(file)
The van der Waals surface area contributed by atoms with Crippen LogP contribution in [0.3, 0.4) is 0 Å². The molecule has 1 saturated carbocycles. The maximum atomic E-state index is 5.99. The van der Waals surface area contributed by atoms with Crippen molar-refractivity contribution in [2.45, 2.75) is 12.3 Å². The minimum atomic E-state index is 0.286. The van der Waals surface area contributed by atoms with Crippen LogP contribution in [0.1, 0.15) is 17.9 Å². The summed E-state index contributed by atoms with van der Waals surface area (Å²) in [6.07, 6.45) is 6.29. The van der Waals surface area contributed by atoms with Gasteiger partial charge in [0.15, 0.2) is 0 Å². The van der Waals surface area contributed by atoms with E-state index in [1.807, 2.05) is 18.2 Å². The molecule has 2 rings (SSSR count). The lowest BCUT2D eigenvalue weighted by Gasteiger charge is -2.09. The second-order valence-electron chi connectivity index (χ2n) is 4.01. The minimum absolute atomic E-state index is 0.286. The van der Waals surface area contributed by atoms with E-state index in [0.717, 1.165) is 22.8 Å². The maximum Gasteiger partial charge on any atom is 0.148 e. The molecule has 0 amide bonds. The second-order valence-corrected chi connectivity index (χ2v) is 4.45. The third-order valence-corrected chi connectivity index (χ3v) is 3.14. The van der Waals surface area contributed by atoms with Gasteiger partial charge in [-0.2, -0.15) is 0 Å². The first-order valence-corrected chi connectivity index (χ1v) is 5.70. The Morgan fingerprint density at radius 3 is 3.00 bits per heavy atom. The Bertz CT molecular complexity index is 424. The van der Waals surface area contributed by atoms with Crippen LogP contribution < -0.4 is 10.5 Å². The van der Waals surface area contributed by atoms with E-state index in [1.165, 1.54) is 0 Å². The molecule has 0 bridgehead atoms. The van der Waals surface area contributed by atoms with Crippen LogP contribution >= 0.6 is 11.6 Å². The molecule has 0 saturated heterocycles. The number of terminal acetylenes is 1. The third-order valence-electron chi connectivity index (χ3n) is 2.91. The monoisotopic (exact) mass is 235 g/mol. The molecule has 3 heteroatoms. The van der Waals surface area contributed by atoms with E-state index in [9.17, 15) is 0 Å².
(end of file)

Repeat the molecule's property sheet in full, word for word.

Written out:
The van der Waals surface area contributed by atoms with Crippen LogP contribution in [0.3, 0.4) is 0 Å². The molecule has 1 saturated carbocycles. The maximum atomic E-state index is 5.99. The van der Waals surface area contributed by atoms with Crippen molar-refractivity contribution in [2.45, 2.75) is 12.3 Å². The minimum atomic E-state index is 0.286. The van der Waals surface area contributed by atoms with Crippen LogP contribution in [0.1, 0.15) is 17.9 Å². The summed E-state index contributed by atoms with van der Waals surface area (Å²) in [6.07, 6.45) is 6.29. The van der Waals surface area contributed by atoms with Gasteiger partial charge in [0.15, 0.2) is 0 Å². The van der Waals surface area contributed by atoms with E-state index in [1.807, 2.05) is 18.2 Å². The molecule has 2 rings (SSSR count). The lowest BCUT2D eigenvalue weighted by Gasteiger charge is -2.09. The second-order valence-electron chi connectivity index (χ2n) is 4.01. The minimum absolute atomic E-state index is 0.286. The van der Waals surface area contributed by atoms with E-state index in [0.717, 1.165) is 22.8 Å². The maximum Gasteiger partial charge on any atom is 0.148 e. The molecule has 0 amide bonds. The second-order valence-corrected chi connectivity index (χ2v) is 4.45. The third-order valence-corrected chi connectivity index (χ3v) is 3.14. The van der Waals surface area contributed by atoms with Gasteiger partial charge in [-0.2, -0.15) is 0 Å². The first-order valence-corrected chi connectivity index (χ1v) is 5.70. The Morgan fingerprint density at radius 3 is 3.00 bits per heavy atom. The Bertz CT molecular complexity index is 424. The van der Waals surface area contributed by atoms with Crippen LogP contribution < -0.4 is 10.5 Å². The van der Waals surface area contributed by atoms with E-state index in [1.165, 1.54) is 0 Å². The molecule has 0 bridgehead atoms. The van der Waals surface area contributed by atoms with Crippen LogP contribution >= 0.6 is 11.6 Å². The molecule has 0 saturated heterocycles. The number of terminal acetylenes is 1. The third-order valence-electron chi connectivity index (χ3n) is 2.91. The monoisotopic (exact) mass is 235 g/mol. The molecule has 3 heteroatoms. The van der Waals surface area contributed by atoms with E-state index in [9.17, 15) is 0 Å².